Necessity may be the mother of invention, but being cheap is the mother of glorious hacks.
My friend Mike and I went bike riding two weeks ago using a route from a book. This was awkward because each of us could only retain three or four instructions at a time (“right? left? Mountain? Peach Orchard?”). We had to check the map so often that progress was slow and uncontinuous. Ah, but for a handlebar-mounted gps with mapping!
Ouch! Ok, nevermind.
So I did some googling, and discovered that someone had made some Garmin-specific files of Boston area bike rides. Char and I own the cheapest Garmin, the eTrex. No mapping, no magnetic compass, no altitude, just location data and route information. I got it at target thinking we might do some Geocaching, but we haven’t done any yet. The problem was, how to get the maps into the GPS?
Cheap-ass serial cable! I learned that the data port on the Garmin is simply a serial port: Rx, Tx, Ground. Wire those terminals to a 9 pin serial connector (everyone has a 9 pin serial cable lying around in a drawer somewhere of course!), and you’ve saved yourself $38.00. My cable isn’t very well made and could use a little solder to improve the connections, but right now it works well enough.
While it’s nice to use other people’s maps, I really wanted to create my own. As you can see by my previous post, the solution was handed to me on a silver platter, as was the problem of format conversion and linux-based uploading. This weekend I created a short map on the website, uploaded it to the GPS, and Char and I followed the path around the neighborhood. The problems I noted after that walk led to the development of the python script I wrote.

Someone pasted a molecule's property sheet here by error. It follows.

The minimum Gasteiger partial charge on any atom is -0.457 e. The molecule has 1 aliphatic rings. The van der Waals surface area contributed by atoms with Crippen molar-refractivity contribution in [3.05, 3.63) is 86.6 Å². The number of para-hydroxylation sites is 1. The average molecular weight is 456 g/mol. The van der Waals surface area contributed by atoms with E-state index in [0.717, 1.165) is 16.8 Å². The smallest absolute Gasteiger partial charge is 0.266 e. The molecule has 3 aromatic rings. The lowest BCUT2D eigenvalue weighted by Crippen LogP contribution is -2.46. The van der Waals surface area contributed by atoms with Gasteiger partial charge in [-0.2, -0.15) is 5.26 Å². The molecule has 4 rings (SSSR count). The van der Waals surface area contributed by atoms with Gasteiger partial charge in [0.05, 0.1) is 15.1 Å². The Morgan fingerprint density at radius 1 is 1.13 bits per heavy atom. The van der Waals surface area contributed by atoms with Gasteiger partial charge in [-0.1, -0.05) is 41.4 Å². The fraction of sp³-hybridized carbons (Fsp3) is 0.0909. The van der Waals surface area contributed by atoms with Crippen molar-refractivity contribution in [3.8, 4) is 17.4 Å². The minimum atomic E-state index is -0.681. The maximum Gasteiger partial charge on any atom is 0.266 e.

The last problem was the one I had been avoiding thinking about: mounting the GPS on my thick handlebars. The sanctioned mounting kit fits handlebars of one-inch, but mine are larger. After some fiddling, it appeared that I might be able to attach the device to the stem of the bike. Maybe zip-ties could do it?
Yes! And in the event of catastrophic zip-tie failure, the lanyard is secured to the stem so the GPS doesn’t go careening to the ground.
Had I gone the “legit” route, I would have paid:
|Garmin Etrex GPS||100$|
And that’s not counting the price of windows! (:P)
If I had gotten the Vista, it would have been 250$ for the device plus the same 18$ and 38$ for the mount and cable, plus an optional 117$ for a national map (which, by the way, I can’t get for any price with my eTrex) for a total of $423. That’s a lot to pay for directions.
Instead I paid:
|Garmin Etrex GPS||100$|
|Serial Cable||free (from drawer or old mouse)|
|Out of Date Credit Card||free|
|Zip Ties||free (from work)|
Which I think is a better deal, even if I have an ugly cable and worry-inducing mount. I bet the map-creation interface is better, though :). You could go even cheaper by getting a used eTrex on ebay or craigslist. I hope to take the whole contraption on the road this weekend. The one big feature I might miss is the “beep on upcoming waypoint,” but the screen is large and clear so that shouldn’t be an issue.